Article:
In this work, we consider a two-cavity optomechanical system, in which the two cavities couple to each other via the common waveguide. A strong pump field is applied to one cavity and a weak probe field is applied to the other. Our results illustrate that with the excitation of the strong pump field, triple-OMIT appears in the spectrum of the output probe field. This optomechanically induced transparency is associated with the coupling between the two cavities, as well as the coupling between the cavities and the mechanical resonators.
Nowadays, the strong coupling between two photonic nanocavities has been observed in the structure based on a two-dimensional photonic crystal, and the coupling strength can be controlled by tuning the distance between them. Moreover, strong optomechanical coupling between femtogram nanomechanical resonators and high-Q photonic nanocavities has also been realized in the two-dimensional photonic crystal. Therefore, the two-dimensional photonic crystal is a feasible experimental scheme for our system to be realized.
Different from the other double-resonators optomechanical system which consists of two different resonators in a single cavity, our model has two identical mechanical resonators, but they lead to different quantum interference pathways. We provide a new approach to produce multi-OMIT in multi-cavities optomechanical systems.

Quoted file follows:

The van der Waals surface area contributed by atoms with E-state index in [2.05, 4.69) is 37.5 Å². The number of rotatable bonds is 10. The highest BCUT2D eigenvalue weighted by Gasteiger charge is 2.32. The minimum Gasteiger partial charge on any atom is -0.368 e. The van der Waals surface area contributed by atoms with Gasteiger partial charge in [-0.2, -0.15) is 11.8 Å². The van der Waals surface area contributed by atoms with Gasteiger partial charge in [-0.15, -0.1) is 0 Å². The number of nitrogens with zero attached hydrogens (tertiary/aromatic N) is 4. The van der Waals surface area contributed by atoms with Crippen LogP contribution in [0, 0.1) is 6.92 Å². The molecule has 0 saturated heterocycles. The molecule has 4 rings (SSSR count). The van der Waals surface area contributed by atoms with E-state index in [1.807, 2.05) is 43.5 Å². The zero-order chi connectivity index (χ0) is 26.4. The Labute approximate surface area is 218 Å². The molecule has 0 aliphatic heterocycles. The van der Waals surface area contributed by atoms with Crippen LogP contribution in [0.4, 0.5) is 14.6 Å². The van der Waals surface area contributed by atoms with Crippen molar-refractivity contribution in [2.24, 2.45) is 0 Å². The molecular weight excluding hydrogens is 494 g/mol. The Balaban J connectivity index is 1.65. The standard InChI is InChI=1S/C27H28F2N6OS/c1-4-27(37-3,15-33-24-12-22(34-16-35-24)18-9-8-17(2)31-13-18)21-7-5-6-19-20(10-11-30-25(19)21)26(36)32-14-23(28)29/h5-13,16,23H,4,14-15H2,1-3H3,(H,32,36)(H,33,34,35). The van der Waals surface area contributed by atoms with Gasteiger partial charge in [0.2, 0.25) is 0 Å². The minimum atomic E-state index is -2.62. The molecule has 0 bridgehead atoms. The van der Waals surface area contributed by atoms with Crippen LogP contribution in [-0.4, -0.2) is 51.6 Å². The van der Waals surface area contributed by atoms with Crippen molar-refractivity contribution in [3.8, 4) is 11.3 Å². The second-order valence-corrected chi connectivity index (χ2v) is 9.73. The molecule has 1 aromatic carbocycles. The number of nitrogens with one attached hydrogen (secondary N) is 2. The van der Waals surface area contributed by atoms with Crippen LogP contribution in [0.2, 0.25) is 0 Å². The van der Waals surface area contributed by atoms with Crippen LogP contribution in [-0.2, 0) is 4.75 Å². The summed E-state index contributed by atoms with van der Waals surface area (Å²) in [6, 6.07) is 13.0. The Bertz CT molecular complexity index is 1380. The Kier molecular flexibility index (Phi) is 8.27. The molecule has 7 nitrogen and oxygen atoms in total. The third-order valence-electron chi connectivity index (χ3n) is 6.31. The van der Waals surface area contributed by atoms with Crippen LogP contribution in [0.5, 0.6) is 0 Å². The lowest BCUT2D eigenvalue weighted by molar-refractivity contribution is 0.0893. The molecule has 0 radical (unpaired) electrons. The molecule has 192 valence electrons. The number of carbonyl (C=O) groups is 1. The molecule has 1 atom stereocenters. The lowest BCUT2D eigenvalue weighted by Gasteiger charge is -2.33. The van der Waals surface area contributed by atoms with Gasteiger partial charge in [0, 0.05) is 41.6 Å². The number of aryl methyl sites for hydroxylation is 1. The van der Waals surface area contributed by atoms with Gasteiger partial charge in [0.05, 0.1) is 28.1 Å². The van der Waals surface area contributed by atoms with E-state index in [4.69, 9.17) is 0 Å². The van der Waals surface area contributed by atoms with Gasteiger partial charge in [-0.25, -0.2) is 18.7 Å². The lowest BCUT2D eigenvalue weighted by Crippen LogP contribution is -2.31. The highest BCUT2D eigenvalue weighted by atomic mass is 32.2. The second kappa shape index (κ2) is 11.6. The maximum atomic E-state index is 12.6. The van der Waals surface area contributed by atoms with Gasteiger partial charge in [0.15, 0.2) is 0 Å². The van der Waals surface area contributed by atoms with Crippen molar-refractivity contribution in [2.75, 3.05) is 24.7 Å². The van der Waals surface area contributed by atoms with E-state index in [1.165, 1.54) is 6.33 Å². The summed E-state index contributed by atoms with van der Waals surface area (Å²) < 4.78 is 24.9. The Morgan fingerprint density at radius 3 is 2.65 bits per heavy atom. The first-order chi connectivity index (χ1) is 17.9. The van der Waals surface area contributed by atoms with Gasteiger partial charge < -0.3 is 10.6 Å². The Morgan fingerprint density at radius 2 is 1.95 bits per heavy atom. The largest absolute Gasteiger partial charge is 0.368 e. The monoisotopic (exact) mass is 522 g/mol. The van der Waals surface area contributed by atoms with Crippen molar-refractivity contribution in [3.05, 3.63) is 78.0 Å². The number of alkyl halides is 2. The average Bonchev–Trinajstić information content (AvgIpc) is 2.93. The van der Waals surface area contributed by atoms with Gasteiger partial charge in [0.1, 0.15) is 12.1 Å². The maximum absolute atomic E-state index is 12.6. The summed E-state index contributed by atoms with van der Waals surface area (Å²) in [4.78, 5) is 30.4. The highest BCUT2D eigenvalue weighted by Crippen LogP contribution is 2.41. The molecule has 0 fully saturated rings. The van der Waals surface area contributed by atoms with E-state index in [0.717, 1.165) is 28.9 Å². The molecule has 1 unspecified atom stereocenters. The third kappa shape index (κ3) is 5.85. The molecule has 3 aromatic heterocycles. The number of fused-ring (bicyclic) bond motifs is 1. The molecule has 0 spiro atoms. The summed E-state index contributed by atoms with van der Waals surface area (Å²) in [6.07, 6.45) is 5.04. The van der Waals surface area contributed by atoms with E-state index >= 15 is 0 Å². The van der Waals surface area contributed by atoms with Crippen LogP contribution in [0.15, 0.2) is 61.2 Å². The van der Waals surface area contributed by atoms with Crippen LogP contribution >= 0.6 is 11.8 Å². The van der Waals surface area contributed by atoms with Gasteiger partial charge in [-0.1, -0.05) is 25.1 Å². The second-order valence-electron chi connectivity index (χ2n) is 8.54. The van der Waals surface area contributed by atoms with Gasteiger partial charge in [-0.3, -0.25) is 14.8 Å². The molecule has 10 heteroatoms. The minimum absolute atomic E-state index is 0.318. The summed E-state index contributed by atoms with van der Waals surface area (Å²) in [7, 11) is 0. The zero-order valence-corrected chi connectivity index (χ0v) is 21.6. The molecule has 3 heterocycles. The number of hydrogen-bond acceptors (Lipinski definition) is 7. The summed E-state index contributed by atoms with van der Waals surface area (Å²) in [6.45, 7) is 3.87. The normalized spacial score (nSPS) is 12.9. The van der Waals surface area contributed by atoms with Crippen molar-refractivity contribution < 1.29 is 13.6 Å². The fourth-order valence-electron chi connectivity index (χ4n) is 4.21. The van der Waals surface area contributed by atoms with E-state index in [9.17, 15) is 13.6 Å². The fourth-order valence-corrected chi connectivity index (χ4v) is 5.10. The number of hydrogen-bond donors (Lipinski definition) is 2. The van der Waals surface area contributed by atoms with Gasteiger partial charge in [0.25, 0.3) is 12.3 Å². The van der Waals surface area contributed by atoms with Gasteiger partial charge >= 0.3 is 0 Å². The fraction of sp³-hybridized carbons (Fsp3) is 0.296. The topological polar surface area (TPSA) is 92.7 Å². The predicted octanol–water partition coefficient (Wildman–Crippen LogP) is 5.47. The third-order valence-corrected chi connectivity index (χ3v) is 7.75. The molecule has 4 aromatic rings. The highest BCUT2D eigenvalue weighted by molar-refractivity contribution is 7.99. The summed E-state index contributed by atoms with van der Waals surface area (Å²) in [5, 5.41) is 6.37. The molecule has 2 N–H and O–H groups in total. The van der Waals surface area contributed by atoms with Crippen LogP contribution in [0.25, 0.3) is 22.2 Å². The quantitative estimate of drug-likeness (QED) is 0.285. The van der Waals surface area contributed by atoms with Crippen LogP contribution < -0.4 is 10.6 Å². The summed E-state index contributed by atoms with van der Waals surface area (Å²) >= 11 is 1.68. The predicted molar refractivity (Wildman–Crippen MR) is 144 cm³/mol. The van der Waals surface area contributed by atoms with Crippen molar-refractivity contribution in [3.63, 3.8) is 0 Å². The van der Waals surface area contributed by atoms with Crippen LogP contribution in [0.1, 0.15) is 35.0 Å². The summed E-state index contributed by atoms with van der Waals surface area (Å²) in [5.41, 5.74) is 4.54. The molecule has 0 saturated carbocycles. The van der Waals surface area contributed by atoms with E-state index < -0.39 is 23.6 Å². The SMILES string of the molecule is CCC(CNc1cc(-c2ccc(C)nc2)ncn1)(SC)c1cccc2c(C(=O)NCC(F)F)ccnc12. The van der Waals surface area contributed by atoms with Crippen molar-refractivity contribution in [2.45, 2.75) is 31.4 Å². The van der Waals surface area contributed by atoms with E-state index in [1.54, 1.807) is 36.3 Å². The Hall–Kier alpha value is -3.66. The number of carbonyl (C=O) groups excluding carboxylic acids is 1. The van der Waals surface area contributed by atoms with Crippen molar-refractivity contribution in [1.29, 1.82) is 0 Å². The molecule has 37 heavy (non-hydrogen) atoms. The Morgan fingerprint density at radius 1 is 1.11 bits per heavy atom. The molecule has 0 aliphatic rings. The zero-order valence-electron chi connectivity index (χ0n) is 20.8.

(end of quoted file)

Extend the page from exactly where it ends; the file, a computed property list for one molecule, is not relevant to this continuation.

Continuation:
The paper is organized as follows. In Section 2, we introduce the model and the analytical expressions of the two-cavity optomechanical system, and with the standard derivation, we obtain the general analytical expression for the component of the output field at the probe frequency. In Section 3, we present the numerical results for the triple-OMIT, with the parameters chosen based on recent experiments. Then we give a detailed physical explanation for the optical phenomenon and analyze the significant factors of the system. Finally, we give a brief conclusion in Section 4.
The scheme investigated is illustrated in Fig.
The total Hamiltonian of the whole system in the rotating frame at the pump laser frequency ωpu reads
with Δa = ωa − ωpu, Δc = ωc − ωpu, and δ = ωpr − ωpu. The ωa and ωc are the resonance frequencies of cavity modes a and c, respectively.